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Improving Medical Education: Enhancing the Behavioral and Social Science Content of Medical School Curricula good source is an article published by John Iglehart in the New England Journal of Medicine (Iglehart, 1998). It provides a basic understanding of the public and private insurance systems that is appropriate for medical students. Students might also be taught that a broad cross section of Americans are uninsured (AHRQ, 2002), and that roughly one-quarter of the uninsured come from families with a member who has access to employer-provided insurance but chooses not to purchase it (Gruber and Washington, 2003). Such individuals may have access to free or subsidized care, but otherwise pay the full price of medical care from their own pockets and fail to benefit from the discounted fees and medication prices that health plans typically negotiate. Although many uninsured adults come from low-income households, some 19 percent of the uninsured are from families with incomes above 300 percent of the poverty line (Kaiser Family Foundation, 2003). The effects of being uninsured on health are the subject of ongoing study, with conflicting results (Bhattacharya et al., 2003; Goldman et al., 2001; Levy and Meltzer, 2001). Medical students can be introduced to the different systems of care and their explicit (and implicit) attempts to control costs. Medicare and some Medicaid programs regulate the prices paid to providers directly. Capitated plans pay physicians a fixed amount regardless of how much care is delivered. Managed care plans sometimes intercede directly in the patient–provider relationship through practice guidelines, although physicians have chafed at the imposition of such controls (Studdert et al., 2002). In fact, most cost increases can be tied to the development of new medical technologies and the increased use of existing technologies. For example, increases in the supply of diagnostic imaging and cardiac, cancer, and neonatal technologies are associated with higher utilization and spending (Baker et al., 2003). More generally, medical students can learn how medical services are rationed and how central their actions are to this process. As noted by Fuchs (1984), the basic method of rationing goods and services in this country is through the marketplace. The willingness of patients to purchase physician services and of physicians to supply them determines how they are apportioned and distributed. For most nonmedical goods, consumers balance the benefits expected from a purchase against the cost, with the result being an efficient allocation of resources. Expenditures for medical services are different because most patients have insurance, and even the uninsured have a safety net. This means a third party is paying for care. The patient will therefore want additional care, and a “conscientious” physician will provide it even though its cost to society exceeds the benefit to the patient. Regardless of the specific topics selected, medical students need to graduate with a basic understanding of the health care system that can be reinforced and further explored during postgraduate training.

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Improving Medical Education: Enhancing the Behavioral and Social Science Content of Medical School Curricula Economic Incentives Affecting Patients’ Health-Related Behaviors Throughout their lives, patients make numerous complex decisions relating to their health. They engage in healthy (or risky) behaviors associated with diet, exercise, car safety, and smoking; they choose occupations and places to live that can place them in harm’s way or expose them to deleterious environments. Medical students should have a conceptual understanding of how economic incentives shape healthy behaviors. Grossman (1972) provides an excellent model that can be used for this purpose. Grossman suggests that medical care can be viewed as one input into a “production function” that creates health. In this framework, health is a durable good in much the same way as education or a home. People make investments in their health, just as they invest in graduate-level education or new plumbing, for the purpose of realizing better outcomes in the future. The importance of this model lies in its predictive ability. The model explains why people (rationally) might have differing demands for health and, within a set of health care choices, might act on preferences that vary among individuals and/or among subpopulations. For example, a highly paid professional athlete may have more motivation to stay fit than an accountant. An understanding of this model would allow physicians to better predict patients’ behaviors and to appreciate the limits on what medical care can do. Grossman’s model is an example of a broader set of “rational choice” models. Other rational choice or behavioral models may be more appropriate; what is important is that students understand the scientific underpinnings of the particular model being presented and not simply its application. Costs, Cost-Effectiveness, and Physician Responses to Financial Incentives Given the resource limitations noted above, it is not unethical to consider cost when providing patient care. In fact, the real cost of engaging in an activity is the benefit lost by not using the same resources for the most highly valued alternative. In the health care arena, cost-effectiveness is the formal study of the costs and benefits of a medical intervention to determine whether it is worth undertaking. Benefits are measured in terms of some standard clinical outcome, such as mortality rate, years of added life, or quality-adjusted life years. This is closely related to cost–benefit analysis, although in that case benefits are measured in monetary equivalents. Unfortunately, concepts such as cost-effectiveness are used in health care without an understanding of these formal methods, and misallocation of resources often results (Drummond et al., 1987). Eisenberg (1989b) provides a useful guide to the economic analysis of clinical practices. The goal is not to teach medical students to be analysts, but rather informed readers who can understand the usefulness and limitations of studies that use such terms as “cost-effective” in describing treatment options.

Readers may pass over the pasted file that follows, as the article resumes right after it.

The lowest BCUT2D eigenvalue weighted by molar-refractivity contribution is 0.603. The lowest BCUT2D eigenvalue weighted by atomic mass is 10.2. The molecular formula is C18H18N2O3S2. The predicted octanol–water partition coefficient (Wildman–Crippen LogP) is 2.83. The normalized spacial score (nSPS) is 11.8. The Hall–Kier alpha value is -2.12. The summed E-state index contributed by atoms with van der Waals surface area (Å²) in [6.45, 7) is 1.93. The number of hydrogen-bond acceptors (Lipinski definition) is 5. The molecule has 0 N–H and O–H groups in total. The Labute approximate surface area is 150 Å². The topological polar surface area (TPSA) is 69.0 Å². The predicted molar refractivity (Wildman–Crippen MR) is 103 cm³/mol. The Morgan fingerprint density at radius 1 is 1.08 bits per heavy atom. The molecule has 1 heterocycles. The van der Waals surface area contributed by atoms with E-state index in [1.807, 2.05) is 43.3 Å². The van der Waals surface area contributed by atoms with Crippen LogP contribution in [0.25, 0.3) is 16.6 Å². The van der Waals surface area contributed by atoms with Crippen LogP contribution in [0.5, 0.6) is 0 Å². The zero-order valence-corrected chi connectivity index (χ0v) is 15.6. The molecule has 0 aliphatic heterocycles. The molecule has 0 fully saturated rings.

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Improving Medical Education: Enhancing the Behavioral and Social Science Content of Medical School Curricula Medical students also should understand the role they will play in delivering services and affecting total costs. For example, physicians often prescribe additional treatments of little social benefit for insurance reasons. Insurance basically gives patients and their physicians incentives to use services until the marginal benefit of additional treatment is small, even though these services may be expensive for the insurer. The result is a loss to society (which is consuming services of limited benefit). Cost-containment efforts such as managed care generally—and practice guidelines in particular—can be viewed as a way to prevent this overuse and thereby improve quality of care. These are only two examples of the many administrative mechanisms developed to control the overuse, and perhaps inappropriate use, of medical services by physicians and their patients. Such mechanisms also may include capitation versus fee-for-service differential payments for in-network versus out-of-network referrals, and withholding of payments subject to financial performance, quality, or patient satisfaction outcomes. Medium-Priority Topic Variations in Care In 1938, Sir Allison Glover first presented a study documenting that the incidence of tonsillectomy varied dramatically and systematically by locale within the United Kingdom (Glover, 1938). Since then, an enormous body of medical literature has documented similar variations in treatment for numerous procedures across many similar locales. In their pioneering study, Wennberg and Gittelsohn (1973) found that the chance of receiving a tonsillectomy varied from 7 to 70 percent across similar towns in Vermont. Wennberg et al. (1987) compared the use of medical procedures in Boston and New Haven (two very similar cities in terms of the presence of major academic medical centers, demographics, incomes, and health insurance coverage rates), and found that Boston residents spent almost 87 percent more per capita than New Haven residents on hospital care. Medical students need to understand the traditional explanations for variations in practice patterns across geographic areas, including sampling variation, income, physician and hospital density, and underlying health status. Other economic explanations also need to be considered. In part, the variations in care may reflect the fact that even patients with identical diagnosis or symptoms may prefer different treatments. However, this heterogeneity means that doctors must help patients place a value on the risks associated with treatments and potential health outcomes.